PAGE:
This Is How Normal Life Feels as a Psychopath

Everyday, nonviolent psychopaths say they’re nothing like the psychopath we see on our movie screens

Jessica Brown
GEN
Published in
7 min readJul 12, 2018

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Illustration by Jessica Siao

Not so long ago, a woman was sitting on a plane, minding her own business, when the man next to her made several attempts at conversation. Jane, let’s call her, assumed the man was drunk, so she didn’t bother being friendly or making any effort with him. But her unfiltered behavior didn’t go unnoticed, and at the end of the flight, the man politely suggested she might be a psychopath.

That comment resonated enough with Jane that she looked up the term “psychopathy” when she got home. She recognized herself in the descriptions and tried to talk to her sister about it, but her sister seemed hurt and offended. So Jane took it back and said she wasn’t a psychopath and that she didn’t mean it.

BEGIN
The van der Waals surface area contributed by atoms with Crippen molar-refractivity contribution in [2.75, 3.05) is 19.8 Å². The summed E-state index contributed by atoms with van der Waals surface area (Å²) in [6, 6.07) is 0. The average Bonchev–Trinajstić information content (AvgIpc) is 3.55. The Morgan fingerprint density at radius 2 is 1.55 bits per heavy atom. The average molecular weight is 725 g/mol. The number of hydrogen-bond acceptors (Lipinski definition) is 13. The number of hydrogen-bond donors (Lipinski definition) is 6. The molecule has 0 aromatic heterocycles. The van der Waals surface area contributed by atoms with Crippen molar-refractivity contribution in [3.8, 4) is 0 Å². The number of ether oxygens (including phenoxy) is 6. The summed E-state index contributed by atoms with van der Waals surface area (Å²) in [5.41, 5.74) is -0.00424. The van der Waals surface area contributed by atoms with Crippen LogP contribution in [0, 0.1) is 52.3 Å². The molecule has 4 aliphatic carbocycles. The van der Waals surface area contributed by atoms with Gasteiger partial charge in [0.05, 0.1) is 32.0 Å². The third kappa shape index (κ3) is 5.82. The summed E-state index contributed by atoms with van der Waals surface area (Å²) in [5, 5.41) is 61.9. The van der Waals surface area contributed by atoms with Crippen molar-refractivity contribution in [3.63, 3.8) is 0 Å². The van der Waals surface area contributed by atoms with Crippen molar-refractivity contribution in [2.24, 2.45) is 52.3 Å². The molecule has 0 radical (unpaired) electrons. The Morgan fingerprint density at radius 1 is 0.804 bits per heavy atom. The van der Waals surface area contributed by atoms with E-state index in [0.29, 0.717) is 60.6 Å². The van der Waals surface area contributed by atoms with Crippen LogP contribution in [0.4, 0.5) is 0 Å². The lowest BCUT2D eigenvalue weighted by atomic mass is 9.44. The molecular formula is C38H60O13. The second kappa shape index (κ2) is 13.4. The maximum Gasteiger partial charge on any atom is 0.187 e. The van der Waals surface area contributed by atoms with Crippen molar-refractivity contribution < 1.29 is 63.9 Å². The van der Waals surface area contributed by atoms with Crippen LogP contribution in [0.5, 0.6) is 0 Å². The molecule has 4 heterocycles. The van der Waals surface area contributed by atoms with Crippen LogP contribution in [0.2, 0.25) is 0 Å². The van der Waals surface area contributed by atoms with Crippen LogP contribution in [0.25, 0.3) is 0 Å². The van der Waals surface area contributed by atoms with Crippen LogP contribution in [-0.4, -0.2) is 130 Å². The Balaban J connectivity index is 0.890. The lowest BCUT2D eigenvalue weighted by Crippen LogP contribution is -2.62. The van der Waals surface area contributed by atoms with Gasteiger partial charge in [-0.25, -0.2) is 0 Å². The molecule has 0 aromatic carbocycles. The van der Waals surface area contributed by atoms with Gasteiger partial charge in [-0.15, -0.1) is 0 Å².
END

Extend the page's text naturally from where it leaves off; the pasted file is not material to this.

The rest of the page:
That reaction isn’t surprising, says M.E. Thomas, author of Confessions of a Sociopath. “What are the implications of someone you know being a sociopath? Maybe that they don’t love you after all, at least not in the way that you thought they did,” Thomas says. “Maybe that they’ve had bad thoughts about you. Maybe that they’ve manipulated you or hurt you in ways that you weren’t even aware of at the time. Maybe you go back through your interactions with them and doubt their intentions or their feelings for you.”

In recent years, the violent, manipulative psychopath has become so pervasive in popular culture that it’s hard to find a Netflix series about anything else. After watching 400 movies made between 1915 and 2010 to identify “realistically” portrayed psychopaths, Belgian psychiatry professor Samuel Leistedt concluded, “It appears that psychopathy in the cinema, despite a real clinical evolution, remains fictional…Most of the psychopathic villains in popular fiction resemble international and universal bogeyman, almost as ‘villain archetypes.’”

Away from our screens, however, psychopathy is not a monolithic disorder with clearly defined behaviors. It’s nuanced and widely misunderstood, according to James Fallon, a neuroscientist who incidentally discovered his own psychopathic traits when examining his PET scan as part of an unrelated research project.

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